IN BRIEF:

NEW RESEARCH
Conflict and Your Career: An Effectiveness Study
by Craig E. Runde

According to a new study from Eckerd College's Management Development Institute (MDI), there's a strong link between a person's ability to resolve conflict effectively and his or her perceived effectiveness as a leader and suitability for promotion.

The sample for this study consisted of 172 employees (90 male, 82 female) from five different types of organizations: a resort hotel, a manufacturing company, an insurance company, and two governmental agencies.

Roughly half of these employees were middle-level managers or held higher positions in their organizations. All of them participated in a program on conflict provided to their organization by MDI. These programs were part of the process of developing and validating MDT's Conflict Dynamics Profile (CDP), a new 360 assessment instrument that focuses on workplace conflict.

The CDP looks at how individuals behave when confronted with conflict, the types of people or circumstances that trigger conflict for them, and how their organization views specific conflict behaviors. A report is prepared that helps diagnose which constructive as well as destructive behaviors the individual exhibits at the beginning, during, and at the end of a conflict. Each person also receives a developmental guide that addresses actions that can be taken to improve specific behaviors.

imageAs part of the research program, the employees evaluated themselves using the CDP. In addition, the CDP was also completed by each employee's supervisor, four peers, and four people who reported to that employee (direct reports). Some employees did not receive evaluations from all three sources, but in most cases complete or nearly-complete data were available. In addition to the CDP, the bosses, peers, and direct reports also completed a brief questionnaire indicating whether they believed an employee to be an "excellent leader of people" and an "excellent candidate for promotion." Ratings were based on a 5-point scale running from "strongly disagree" to "strongly agree."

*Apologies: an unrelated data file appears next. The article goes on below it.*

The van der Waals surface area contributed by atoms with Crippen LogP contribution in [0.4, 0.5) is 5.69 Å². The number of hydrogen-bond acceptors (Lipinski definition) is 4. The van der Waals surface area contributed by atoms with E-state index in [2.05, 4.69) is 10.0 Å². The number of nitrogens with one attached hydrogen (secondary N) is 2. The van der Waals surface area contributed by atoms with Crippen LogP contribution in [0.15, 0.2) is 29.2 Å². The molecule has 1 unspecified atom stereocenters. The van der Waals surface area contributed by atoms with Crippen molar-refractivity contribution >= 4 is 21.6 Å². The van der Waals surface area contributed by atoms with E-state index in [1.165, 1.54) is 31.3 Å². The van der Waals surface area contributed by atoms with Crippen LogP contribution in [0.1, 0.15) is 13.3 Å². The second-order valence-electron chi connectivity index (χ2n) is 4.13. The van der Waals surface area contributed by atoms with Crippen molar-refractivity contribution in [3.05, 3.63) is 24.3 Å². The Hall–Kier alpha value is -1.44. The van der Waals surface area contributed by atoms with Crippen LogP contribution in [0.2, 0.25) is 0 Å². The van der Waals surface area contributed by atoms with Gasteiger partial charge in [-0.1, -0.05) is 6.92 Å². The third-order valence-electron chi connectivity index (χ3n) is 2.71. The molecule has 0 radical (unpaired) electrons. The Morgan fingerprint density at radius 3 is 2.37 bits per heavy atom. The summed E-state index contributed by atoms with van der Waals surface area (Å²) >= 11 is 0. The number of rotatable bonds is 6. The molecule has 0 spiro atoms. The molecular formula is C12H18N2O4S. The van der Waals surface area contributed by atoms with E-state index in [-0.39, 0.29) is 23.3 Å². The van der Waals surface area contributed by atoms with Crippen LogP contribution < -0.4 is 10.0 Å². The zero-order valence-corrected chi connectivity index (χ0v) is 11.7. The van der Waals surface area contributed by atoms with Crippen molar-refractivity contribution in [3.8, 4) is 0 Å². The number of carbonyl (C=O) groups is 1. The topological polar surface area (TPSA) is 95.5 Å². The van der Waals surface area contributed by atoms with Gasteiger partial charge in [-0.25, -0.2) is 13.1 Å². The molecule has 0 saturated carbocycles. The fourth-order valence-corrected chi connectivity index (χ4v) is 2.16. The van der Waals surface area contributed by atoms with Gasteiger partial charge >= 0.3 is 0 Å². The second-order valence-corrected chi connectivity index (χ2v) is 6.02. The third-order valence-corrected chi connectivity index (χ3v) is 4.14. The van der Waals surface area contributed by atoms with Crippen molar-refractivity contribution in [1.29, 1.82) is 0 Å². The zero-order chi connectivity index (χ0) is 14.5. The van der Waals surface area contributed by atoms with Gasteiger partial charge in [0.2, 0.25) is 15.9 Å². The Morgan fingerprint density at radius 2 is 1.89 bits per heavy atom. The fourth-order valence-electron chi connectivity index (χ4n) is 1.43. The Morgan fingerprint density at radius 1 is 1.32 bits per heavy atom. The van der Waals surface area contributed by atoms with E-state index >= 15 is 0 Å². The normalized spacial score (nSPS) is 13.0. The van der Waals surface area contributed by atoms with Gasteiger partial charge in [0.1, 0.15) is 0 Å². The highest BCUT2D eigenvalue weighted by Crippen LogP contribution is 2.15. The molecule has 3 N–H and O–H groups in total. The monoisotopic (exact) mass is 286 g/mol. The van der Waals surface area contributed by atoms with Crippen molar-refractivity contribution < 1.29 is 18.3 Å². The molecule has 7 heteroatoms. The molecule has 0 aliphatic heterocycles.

Pearson correlation coefficients were calculated to determine how strongly these ratings of effectiveness were associated with the way that the person was seen as managing conflict, as measured by the CDP. Researchers correlated each supervisor's rating of an employee's effectiveness with the supervisor's evaluation of the employee on the CDP, peers' ratings of effectiveness with peers' ratings on the CDP, and direct reports' ratings of effectiveness with their ratings on the CDP.

The responses revealed a strong correlation between certain conflict resolution behaviors and perceived effectiveness as a leader and suitability for promotion. Employees who were good at creating solutions, expressing emotions, and reaching out were considered more effective leaders and more suitable for promotion.

Destructive behaviors, such as winning at all costs, displaying anger, demeaning others, and retaliating were found to be the worst leadership/career advancement behaviors. Supervisors also found avoidance behaviors to be particularly problematic. Participants rated with these destructive behaviors were generally not considered to be effective leaders or suitable for promotion.

In addition to a number of other important benefits derived from improving conflict resolution skills, this study suggests that improving conflict behaviors should be seen as an important aspect of leadership development training. If this key area is overlooked, it could have detrimental effects on a person's chances for promotion in an organization. On the other hand, if conflict resolution training is made part of a larger leadership development program, it can produce favorable results for individual leaders and well as for their organizations.

Craig E. Runde, J.D., is the Director of New Program Development for the Management Development Institute at Eckerd College in St. Petersburg; Florida. To learn more about CDP, go to http://www.conflictdynamics.org.

The article was originally publishd in ACRESOLUTION, Winter 2003, p. 8.